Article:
It's March, it's spring training and Opening Day is just a few sleeps away, so teams are naming their Opening Day starters.
For some teams there is no need to announce who will start Opening Day, such as the Yankees, as CC Sabathia will get the responsibility of the first start for the Yankees.
Some teams have an open competition in spring training, with no real sure-fire candidate to get the nod.
Still other teams assign the role around the time pitchers and catchers report, like the Rangers did with C.J. Wilson.
The Opening Day start is typically awarded to the pitcher with the best season in the previous season or the pitcher with the most skins on the wall.
For the Rangers in years past, to be named the Opening Day starter was usually a rather dubious honor because he would be matched up against a far superior opponent on the mound and was only given the ball on Opening Day for the lack of better options. This chasm of talent on the mound has closed greatly in the previous year or so for the Rangers.
With the naming of C.J. as the Opening Day starter, it got me thinking of who the previous starters were in years past. Was the Opening Day starter the "ace" at the end of the season too, or was someone else more deserving of that title?
That is what I'm chronicling for you here, but with a twist. I'm going to give you the previous five Opening Day starters, how they fared throughout the season, how the Rangers did that season and who was actually the "ace" of the staff in that given year.
Fresh off signing a five-year pact with the Rangers in February 2006, Kevin Millwood was dubbed the "ace" and Opening Day starter of the Texas Rangers. Millwood provided the Rangers with 34 starts, compiling a 16-12 record.
The Buck Showalter-led Rangers, with the newly acquired Millwood at the helm, only mustered 80 wins, which was good enough for third in the AL West in 2006.
Vicente Padilla, who was also a first-year Ranger in 2006, was Millwood's lone competition for the "ace" title. Padilla and Millwood posted very similar numbers; however, Millwood edged him slightly in a few statistical categories. Millwood was the Rangers' ace from start to finish in 2006.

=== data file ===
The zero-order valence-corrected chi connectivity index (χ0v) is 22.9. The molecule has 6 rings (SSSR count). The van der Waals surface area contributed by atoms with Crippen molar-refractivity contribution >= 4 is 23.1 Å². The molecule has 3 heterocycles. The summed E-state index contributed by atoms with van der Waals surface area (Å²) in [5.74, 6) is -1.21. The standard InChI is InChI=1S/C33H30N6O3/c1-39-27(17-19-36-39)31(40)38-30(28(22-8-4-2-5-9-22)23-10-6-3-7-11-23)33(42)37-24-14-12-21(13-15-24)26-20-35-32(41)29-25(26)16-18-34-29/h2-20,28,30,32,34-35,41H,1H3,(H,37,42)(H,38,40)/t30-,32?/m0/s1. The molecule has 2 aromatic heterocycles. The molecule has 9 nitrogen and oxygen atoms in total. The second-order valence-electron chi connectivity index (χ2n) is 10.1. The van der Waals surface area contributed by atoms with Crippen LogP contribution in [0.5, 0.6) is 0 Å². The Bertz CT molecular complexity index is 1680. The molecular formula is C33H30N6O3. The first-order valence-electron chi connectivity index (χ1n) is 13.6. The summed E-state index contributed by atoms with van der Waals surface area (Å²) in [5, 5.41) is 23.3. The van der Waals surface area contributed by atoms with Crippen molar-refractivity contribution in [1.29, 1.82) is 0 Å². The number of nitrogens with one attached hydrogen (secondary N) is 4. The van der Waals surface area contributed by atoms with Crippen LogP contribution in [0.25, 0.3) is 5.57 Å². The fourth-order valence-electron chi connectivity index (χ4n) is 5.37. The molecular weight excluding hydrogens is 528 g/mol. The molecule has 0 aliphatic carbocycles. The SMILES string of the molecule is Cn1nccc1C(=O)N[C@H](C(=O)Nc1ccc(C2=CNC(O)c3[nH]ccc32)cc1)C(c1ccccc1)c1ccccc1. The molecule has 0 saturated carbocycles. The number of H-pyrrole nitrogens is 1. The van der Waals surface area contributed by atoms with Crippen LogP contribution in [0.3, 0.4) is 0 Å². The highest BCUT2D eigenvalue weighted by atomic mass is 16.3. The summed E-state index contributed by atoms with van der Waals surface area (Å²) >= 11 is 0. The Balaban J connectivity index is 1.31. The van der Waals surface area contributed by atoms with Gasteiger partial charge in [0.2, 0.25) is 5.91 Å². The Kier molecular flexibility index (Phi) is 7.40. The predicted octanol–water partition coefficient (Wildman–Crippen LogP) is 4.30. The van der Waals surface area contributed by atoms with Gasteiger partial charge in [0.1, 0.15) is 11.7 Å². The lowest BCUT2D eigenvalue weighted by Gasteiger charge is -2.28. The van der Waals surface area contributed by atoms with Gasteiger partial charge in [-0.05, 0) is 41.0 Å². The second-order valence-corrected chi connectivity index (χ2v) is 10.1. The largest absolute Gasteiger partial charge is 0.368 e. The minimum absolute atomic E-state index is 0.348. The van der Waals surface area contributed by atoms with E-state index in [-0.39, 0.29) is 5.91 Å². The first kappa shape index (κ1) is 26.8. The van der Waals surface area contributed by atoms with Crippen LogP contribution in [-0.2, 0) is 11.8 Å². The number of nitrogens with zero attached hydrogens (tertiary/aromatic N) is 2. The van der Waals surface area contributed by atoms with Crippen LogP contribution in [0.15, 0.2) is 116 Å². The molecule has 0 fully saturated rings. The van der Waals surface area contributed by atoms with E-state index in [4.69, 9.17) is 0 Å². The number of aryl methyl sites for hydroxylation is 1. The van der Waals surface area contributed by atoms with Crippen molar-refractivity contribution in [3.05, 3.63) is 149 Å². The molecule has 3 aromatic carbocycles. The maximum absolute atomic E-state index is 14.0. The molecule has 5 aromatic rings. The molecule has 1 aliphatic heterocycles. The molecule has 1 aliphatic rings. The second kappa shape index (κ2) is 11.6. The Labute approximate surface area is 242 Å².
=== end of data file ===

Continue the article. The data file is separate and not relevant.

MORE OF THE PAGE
No, Jamey Wright was not the Opening Day starter in 2007. However, he was indeed the Rangers' best pitcher in 2007, which speaks volumes to how bad the state of the Rangers pitching staff actually was in 2007.
Jamey Wright only started nine games and worked out of the bullpen, logging 77 innings. The lowest ERA of the main five of the starting rotation was Brandon McCarthy at a sparkling 4.87 ERA.
Yes, you guessed it—the Rangers were bad, last place in the West bad, with a paltry 75 wins. This was a rough inaugural season for Ron Washington, who clearly had very little to work with.
Kevin Millwood again was given the honors on Opening Day, but he failed for the most part in 2007 with an ERA over five compiled in 31 starts.
While Kevin Millwood again was given the ball to kick off the season, Vicente Padilla went on to have the better season of the two. Padilla led Rangers starters in wins (14), ERA (4.74) and strikeouts (127), and only Scott Feldman had a slightly better WHIP.
The "ace" needs to be a shutdown guy who is supposed to stop losing streaks. With Padilla doing his best imitation of an "ace," he fell short, and so did the Rangers in 2008 with a second-place finish in the AL West.
That second-place finish amounted to nothing though. The Rangers ended the season 21 games back of the Angels, who beat up on the rest of the lowly AL West en route to a 100-win season.
The 2009 Rangers took a very large step from below average to above average. The Rangers finished in second again but only 10 games behind the Angels this season. Kevin Millwood was a big reason why the Rangers improved to respectability.
Millwood only won 13 games while Scott Feldman won 17, but the difference between them was the run support. Millwood routinely lost games when the Rangers' bats went silent.
You could certainly make a case for Feldman being the true ace of 2009, as he had the lowest WHIP of the starters. Millwood and Feldman were the key to the Rangers' success and the difference from years past.
Millwood posted a 3.67 ERA, which was one of the lowest in his 14-year career. He got the nod in game one from manager Ron Washington, and had the Rangers gotten into the playoffs in 2009, Millwood surely would have gotten the nod in game 163 too.
After four straight seasons as the Opening Day starter, Kevin Millwood was salary dumped on the Baltimore Orioles in the offseason. Scott Feldman was rewarded for his 2009 season with a multi-year deal and by being named the 2010 Opening Day starter.
Feldman returned the favor by giving the Rangers 22 starts in which he posted the highest ERA among Rangers starters, Rich Harden notwithstanding.
C.J. Wilson led Rangers starters in wins (15), ERA (3.35) and innings pitched (204). Cliff Lee only gave the Rangers 15 starts of league-average pitching while he battled back pains. Colby Lewis, however, finished a very close second to C.J. last year with 196 strikeouts and the lowest WHIP among Rangers starters.
The Rangers made it to the postseason after an 11-year drought without getting much positive from their one-two punch at the top of the rotation (Feldman and Harden).
So who is going to step up in 2011? Will C.J. tank like Feldman after one successful season? Who will end up being the Rangers ace of 2011?